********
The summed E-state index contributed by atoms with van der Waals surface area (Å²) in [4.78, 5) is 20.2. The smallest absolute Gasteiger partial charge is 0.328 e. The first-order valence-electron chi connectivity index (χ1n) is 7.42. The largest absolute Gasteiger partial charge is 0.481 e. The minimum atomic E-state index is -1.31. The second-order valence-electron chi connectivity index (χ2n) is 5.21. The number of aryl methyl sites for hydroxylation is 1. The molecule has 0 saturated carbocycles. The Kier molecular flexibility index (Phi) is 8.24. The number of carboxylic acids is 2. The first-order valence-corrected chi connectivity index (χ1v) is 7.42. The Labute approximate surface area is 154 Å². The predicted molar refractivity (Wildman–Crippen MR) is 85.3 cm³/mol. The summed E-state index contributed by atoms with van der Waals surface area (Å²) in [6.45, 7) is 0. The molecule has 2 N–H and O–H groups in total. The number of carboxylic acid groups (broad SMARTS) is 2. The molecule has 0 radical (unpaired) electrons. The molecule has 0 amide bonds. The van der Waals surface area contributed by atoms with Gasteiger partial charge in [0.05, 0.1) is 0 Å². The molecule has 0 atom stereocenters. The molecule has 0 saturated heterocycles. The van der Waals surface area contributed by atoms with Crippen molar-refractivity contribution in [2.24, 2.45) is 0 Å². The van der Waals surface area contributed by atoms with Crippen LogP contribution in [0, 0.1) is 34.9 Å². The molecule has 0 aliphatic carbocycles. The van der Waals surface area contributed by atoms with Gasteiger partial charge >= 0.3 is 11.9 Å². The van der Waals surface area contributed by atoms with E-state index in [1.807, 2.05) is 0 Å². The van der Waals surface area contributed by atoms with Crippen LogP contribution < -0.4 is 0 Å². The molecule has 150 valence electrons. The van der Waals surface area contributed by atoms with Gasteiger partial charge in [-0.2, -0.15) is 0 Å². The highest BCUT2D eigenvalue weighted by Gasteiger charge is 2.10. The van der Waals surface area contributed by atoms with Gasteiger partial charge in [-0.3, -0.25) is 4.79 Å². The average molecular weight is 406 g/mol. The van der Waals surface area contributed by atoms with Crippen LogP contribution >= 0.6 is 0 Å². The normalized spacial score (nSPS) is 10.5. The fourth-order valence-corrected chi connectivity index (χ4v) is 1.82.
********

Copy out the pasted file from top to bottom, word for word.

The summed E-state index contributed by atoms with van der Waals surface area (Å²) in [4.78, 5) is 20.2. The smallest absolute Gasteiger partial charge is 0.328 e. The first-order valence-electron chi connectivity index (χ1n) is 7.42. The largest absolute Gasteiger partial charge is 0.481 e. The minimum atomic E-state index is -1.31. The second-order valence-electron chi connectivity index (χ2n) is 5.21. The number of aryl methyl sites for hydroxylation is 1. The molecule has 0 saturated carbocycles. The Kier molecular flexibility index (Phi) is 8.24. The number of carboxylic acids is 2. The first-order valence-corrected chi connectivity index (χ1v) is 7.42. The Labute approximate surface area is 154 Å². The predicted molar refractivity (Wildman–Crippen MR) is 85.3 cm³/mol. The summed E-state index contributed by atoms with van der Waals surface area (Å²) in [6.45, 7) is 0. The molecule has 2 N–H and O–H groups in total. The number of carboxylic acid groups (broad SMARTS) is 2. The molecule has 0 radical (unpaired) electrons. The molecule has 0 amide bonds. The van der Waals surface area contributed by atoms with Gasteiger partial charge in [0.05, 0.1) is 0 Å². The molecule has 0 atom stereocenters. The molecule has 0 saturated heterocycles. The van der Waals surface area contributed by atoms with Crippen molar-refractivity contribution in [2.24, 2.45) is 0 Å². The van der Waals surface area contributed by atoms with Crippen LogP contribution in [0, 0.1) is 34.9 Å². The molecule has 0 aliphatic carbocycles. The van der Waals surface area contributed by atoms with Gasteiger partial charge >= 0.3 is 11.9 Å². The van der Waals surface area contributed by atoms with E-state index in [1.807, 2.05) is 0 Å². The van der Waals surface area contributed by atoms with Crippen LogP contribution < -0.4 is 0 Å². The molecule has 150 valence electrons. The van der Waals surface area contributed by atoms with Gasteiger partial charge in [-0.2, -0.15) is 0 Å². The highest BCUT2D eigenvalue weighted by Gasteiger charge is 2.10. The van der Waals surface area contributed by atoms with Gasteiger partial charge in [-0.3, -0.25) is 4.79 Å². The average molecular weight is 406 g/mol. The van der Waals surface area contributed by atoms with Crippen LogP contribution >= 0.6 is 0 Å². The normalized spacial score (nSPS) is 10.5. The fourth-order valence-corrected chi connectivity index (χ4v) is 1.82.